National land grant colleges on display at Smithsonian Folklife Festival on the Mall
June 29, 2012 | 11:44 PM
Professors and students from land grant colleges throughout the country have come to Washington to celebrate the 150th anniversary of the land grant system by participating in the Smithsonian Folklife Festival on the National Mall, being held through Sunday and again July 4 – 8.
The festival’s main performing arts center has been named after Justin Morrill ,for whom the act establishing the agricultural colleges is named. The festival includes a series of evening concerts, including some by performers from land grant schools. West Virginia University’s steel band drum ensemble performed on Wednesday, and the University of the District of Columbia Jazz Ensemble will perform July 7 at 6 p.m. at the Morrill center.
A tour of the area on opening day revealed that the exhibitions that explain the work land grant schools do today in their own states and around the world:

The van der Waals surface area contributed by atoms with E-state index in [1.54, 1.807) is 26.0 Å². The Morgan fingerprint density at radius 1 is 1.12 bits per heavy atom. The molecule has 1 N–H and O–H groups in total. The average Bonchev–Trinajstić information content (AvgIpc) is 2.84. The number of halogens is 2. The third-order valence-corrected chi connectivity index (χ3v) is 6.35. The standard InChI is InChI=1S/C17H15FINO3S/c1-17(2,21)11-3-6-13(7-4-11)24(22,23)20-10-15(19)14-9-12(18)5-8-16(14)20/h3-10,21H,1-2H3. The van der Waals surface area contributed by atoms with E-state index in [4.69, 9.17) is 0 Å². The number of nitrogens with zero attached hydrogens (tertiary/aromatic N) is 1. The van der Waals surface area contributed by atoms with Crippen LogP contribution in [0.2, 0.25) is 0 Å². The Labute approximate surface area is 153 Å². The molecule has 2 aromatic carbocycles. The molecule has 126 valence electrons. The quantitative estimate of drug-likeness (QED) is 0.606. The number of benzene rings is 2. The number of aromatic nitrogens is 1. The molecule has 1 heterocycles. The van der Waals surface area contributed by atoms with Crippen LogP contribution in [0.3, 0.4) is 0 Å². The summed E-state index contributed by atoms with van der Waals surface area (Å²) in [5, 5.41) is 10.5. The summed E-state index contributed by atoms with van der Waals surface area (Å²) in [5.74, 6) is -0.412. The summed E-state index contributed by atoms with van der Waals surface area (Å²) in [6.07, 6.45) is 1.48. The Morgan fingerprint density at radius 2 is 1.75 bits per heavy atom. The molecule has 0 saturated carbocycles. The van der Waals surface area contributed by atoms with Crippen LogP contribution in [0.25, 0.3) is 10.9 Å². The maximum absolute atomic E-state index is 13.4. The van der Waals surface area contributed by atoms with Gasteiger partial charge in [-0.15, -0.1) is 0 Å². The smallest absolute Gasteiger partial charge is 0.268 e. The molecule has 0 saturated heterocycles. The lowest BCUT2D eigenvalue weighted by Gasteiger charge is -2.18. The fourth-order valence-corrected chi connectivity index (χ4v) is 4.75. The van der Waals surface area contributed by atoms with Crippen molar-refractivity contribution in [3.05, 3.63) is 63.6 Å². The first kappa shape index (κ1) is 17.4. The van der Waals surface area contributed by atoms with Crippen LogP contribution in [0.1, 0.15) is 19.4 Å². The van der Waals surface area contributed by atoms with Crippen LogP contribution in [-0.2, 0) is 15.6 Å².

- Mississippi State University’s exhibition where children can learn what it feels like to milk a cow (at least a mechanical one), and how its mobile veterinary clinic treats pets.
- A University of Vermont and State Agriculture College display on maple syrup.
- Northwest Indian College’s explanation of how traditional plants and foods can help Native Americans avoid diabetes.
- Indiana University’s Sisters of the Cloth demonstration of how African-American women developed their expertise in quilt making, as well as the university's “telematics” interactive opera on climate change.
- A University of Illinois basketball court that shows how kids in wheelchairs can play basketball.
- Texas A&M’s center for making simple clay and sawdust filtration pots that people in developing countries can use to clean up contaminated water.
- A University of California at Davis display on what extra virgin olive oil really is.
- University of Tennessee’s Living Light home that creates more energy than the home uses.
In addition, a separate exhibition called “Citified: Arts and Creativity East of the Anacostia River” explores how African-Americans from the rural South brought their culture to the city.